Sunday, April 17, 2011

Homily for Lenten Vespers–Week of Judica (Lent 5)


Genesis 22:1-14

In the Name of the Father and of the + Son and of the Holy Spirit.

What kind of father would sacrifice his son to his God? What kind of God would demand such a sacrifice? With a cursory reading and hearing of this text, without the eyes and the ears of faith, these are the questions that you are left with. For, if you do not fear the LORD your God, then you will puff yourself up with pride and place your reason and your wisdom above God and His will and His Word. And, if you do not love the LORD your God, then you will think His will and His ways to be evil, not good. And, if you do not trust in the LORD your God, then you will consider Him an impersonal, capricious, and vindictive power that cares or thinks nothing of His creatures’ wellbeing. But, that is not the type of God that you have, nor is that the type of God that Abraham put his fear, love, and trust in.

God had promised Abraham that His descendants would be as numerous as the stars in the heavens and as countless as the grains of sand along the seashore. Even though Abraham and his wife Sara were quite aged and beyond childbearing years, Abraham believed God, and God counted his faith to him as righteousness. Without fear, love, and trust in God, in His goodness, His will, and His Word, we would expect Abraham to be outraged at God’s command to sacrifice his only son. But , we see that Abraham is not outraged, and that he obediently rose early the next day with his donkey, his servants, and his son, with the wood for the fire upon Isaac’s back, the fire, and the sacrificial knife in hand and headed out to place of which God had told him. Why would Abraham do this? What did he believe about this God who commanded such a thing? Abraham believed God’s promise and that He would, and that He could, keep it, no matter what.

However, there are few clues in the text that inform us of the quality of Abraham’s faith, and what He truly believed about His God. For instance, when Abraham came within sight of the sacrificial mount, He said to his two servants, “Stay here with the donkey; I and the boy will go over there and worship and come again to you.” Despite the LORD’s command and his own intention to obey it, Abraham confessed his faith that God would yet keep his promise – Abraham’s only son Isaac would return, and he would be the heir of his own flesh through whom all the nations of the earth would be blessed. Then, a while later, when his son inquired where the sacrificial lamb was for the burnt offering, in faith Abraham replied, “God will provide for Himself the lamb for a burnt offering, my son.” Here we see that Abraham even believed that the LORD would provide a substitute for a sacrifice, sparing his only son, or else that God would raise His son from the dead and keep His promise. Further, it even seems that young Isaac shared the faith of his father, submitting to be prepared and bound for sacrifice right up to the very moment the knife would be plunged into his flesh. What kind of father would sacrifice his son to his God? The kind of father who truly feared, loved, and trusted in his God above all things. What kind of God would demand such a sacrifice? The kind of God who is so jealous for His people, for their fear, love, and trust above all things, that He would provide of Himself what was required to restore sinful man to Himself. And so, the Angel of the Lord, who identified Himself as God, commanded Abraham to stay the knife and to spare his Son. And, when Abraham looked up, he beheld a ram caught in a thicket by its horns. Abraham took the ram that the LORD had provided and sacrificed it in the place of his son.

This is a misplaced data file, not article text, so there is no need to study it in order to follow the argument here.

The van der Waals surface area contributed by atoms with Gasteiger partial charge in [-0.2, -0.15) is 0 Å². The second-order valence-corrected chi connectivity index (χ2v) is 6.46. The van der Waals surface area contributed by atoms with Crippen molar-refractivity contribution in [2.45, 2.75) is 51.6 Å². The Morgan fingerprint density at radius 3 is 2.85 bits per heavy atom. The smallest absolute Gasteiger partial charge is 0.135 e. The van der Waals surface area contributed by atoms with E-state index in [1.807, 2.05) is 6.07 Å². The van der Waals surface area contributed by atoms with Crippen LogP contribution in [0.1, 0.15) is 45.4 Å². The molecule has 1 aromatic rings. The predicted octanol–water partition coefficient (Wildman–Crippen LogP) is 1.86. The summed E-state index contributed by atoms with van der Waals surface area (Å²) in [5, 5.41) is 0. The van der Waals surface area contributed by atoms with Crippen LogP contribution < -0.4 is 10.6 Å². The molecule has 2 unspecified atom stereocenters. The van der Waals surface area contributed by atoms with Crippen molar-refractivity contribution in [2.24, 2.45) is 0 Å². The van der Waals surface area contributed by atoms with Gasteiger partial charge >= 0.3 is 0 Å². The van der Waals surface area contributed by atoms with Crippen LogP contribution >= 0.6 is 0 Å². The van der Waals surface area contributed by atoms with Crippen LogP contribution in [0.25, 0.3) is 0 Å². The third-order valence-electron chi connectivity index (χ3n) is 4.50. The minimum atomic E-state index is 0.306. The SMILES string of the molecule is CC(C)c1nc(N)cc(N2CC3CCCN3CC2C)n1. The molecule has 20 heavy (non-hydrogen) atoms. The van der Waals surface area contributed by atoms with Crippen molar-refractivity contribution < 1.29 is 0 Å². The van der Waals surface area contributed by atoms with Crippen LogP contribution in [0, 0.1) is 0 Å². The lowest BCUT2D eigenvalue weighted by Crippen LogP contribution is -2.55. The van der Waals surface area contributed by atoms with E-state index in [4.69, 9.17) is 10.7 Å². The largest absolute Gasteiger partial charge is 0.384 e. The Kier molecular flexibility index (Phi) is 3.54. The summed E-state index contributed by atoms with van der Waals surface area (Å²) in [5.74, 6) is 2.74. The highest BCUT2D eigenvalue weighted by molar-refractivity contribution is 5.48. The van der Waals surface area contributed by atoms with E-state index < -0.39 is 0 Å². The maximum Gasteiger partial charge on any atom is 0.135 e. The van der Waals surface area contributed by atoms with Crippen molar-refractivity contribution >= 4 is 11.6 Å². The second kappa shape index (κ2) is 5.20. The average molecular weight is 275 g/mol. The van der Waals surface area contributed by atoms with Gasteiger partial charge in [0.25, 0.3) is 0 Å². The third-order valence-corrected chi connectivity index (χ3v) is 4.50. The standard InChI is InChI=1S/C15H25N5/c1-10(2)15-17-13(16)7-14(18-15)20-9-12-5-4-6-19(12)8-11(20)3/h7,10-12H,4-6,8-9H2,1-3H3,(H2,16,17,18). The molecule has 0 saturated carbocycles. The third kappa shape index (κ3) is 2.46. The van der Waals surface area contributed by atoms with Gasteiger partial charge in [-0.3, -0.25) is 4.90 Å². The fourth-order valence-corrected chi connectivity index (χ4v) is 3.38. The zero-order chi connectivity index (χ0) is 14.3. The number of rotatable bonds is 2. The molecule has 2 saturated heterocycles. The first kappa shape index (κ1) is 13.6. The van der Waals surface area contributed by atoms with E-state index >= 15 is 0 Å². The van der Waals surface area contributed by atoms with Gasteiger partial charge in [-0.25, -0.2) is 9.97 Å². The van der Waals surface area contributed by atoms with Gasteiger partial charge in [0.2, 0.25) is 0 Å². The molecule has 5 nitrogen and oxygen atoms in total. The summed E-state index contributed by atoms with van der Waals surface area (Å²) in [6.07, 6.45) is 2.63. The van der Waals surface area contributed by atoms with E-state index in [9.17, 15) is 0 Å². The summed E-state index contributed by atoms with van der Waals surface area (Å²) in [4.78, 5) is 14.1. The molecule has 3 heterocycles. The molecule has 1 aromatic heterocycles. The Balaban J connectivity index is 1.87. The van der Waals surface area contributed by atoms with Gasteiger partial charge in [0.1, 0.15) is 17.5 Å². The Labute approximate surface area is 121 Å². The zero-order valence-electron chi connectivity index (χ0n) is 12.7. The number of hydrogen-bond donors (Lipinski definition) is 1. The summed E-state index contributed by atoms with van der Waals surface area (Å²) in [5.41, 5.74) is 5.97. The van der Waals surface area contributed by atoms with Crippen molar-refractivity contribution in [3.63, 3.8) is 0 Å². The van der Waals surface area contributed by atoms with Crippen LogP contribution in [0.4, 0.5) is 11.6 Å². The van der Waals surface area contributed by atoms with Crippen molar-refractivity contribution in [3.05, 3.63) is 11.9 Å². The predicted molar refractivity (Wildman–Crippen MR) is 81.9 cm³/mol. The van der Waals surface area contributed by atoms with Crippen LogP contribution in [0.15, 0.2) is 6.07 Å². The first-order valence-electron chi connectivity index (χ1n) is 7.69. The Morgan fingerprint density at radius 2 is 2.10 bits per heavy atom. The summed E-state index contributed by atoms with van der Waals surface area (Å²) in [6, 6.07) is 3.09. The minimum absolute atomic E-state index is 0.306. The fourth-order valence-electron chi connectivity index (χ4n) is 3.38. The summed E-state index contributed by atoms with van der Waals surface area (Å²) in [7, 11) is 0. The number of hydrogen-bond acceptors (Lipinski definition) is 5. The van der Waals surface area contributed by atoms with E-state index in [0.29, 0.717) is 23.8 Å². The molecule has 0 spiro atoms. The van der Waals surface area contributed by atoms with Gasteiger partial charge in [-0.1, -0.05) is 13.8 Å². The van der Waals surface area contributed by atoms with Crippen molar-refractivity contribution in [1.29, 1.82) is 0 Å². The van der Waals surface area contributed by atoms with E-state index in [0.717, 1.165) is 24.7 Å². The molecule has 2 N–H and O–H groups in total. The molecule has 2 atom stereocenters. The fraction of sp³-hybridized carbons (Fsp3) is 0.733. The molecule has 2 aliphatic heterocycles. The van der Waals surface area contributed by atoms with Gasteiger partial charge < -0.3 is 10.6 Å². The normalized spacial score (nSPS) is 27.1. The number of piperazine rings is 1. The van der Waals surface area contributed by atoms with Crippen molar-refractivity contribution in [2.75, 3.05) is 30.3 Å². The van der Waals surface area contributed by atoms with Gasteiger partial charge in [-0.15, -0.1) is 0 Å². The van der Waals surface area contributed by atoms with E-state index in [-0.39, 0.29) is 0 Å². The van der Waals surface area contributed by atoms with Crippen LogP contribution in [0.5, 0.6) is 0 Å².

Abraham called the name of that place, “The LORD will provide,” and the Jews thereafter called it “On the mount of the LORD it shall be provided.” Jerusalem was founded upon that mount and Solomon erected his temple there. If not in this exact location, then certainly nearby was Golgotha, the mount of Jesus’ crucifixion and death. Indeed, on the mount of the LORD all has been provided for Abraham and Isaac, for you, and for all the world.

The ram caught in a thicket by its horns points us to the strong, but willing, sacrifice of the Lamb of God, God’s only Son whom He loves, Jesus Christ, upon the wood of the cross on Golgotha, the place of a skull. Where Abraham’s only son and all his descendants were spared, there the Son of God laid down His life unto death for the life of the world. The LORD has provided. The Lamb of God has taken away the sin of the world. The world has been judged not guilty, vindicated. It is finished. For all which it is our duty to fear, love, and trust in God above all things.

In the + Name of Jesus. Amen.

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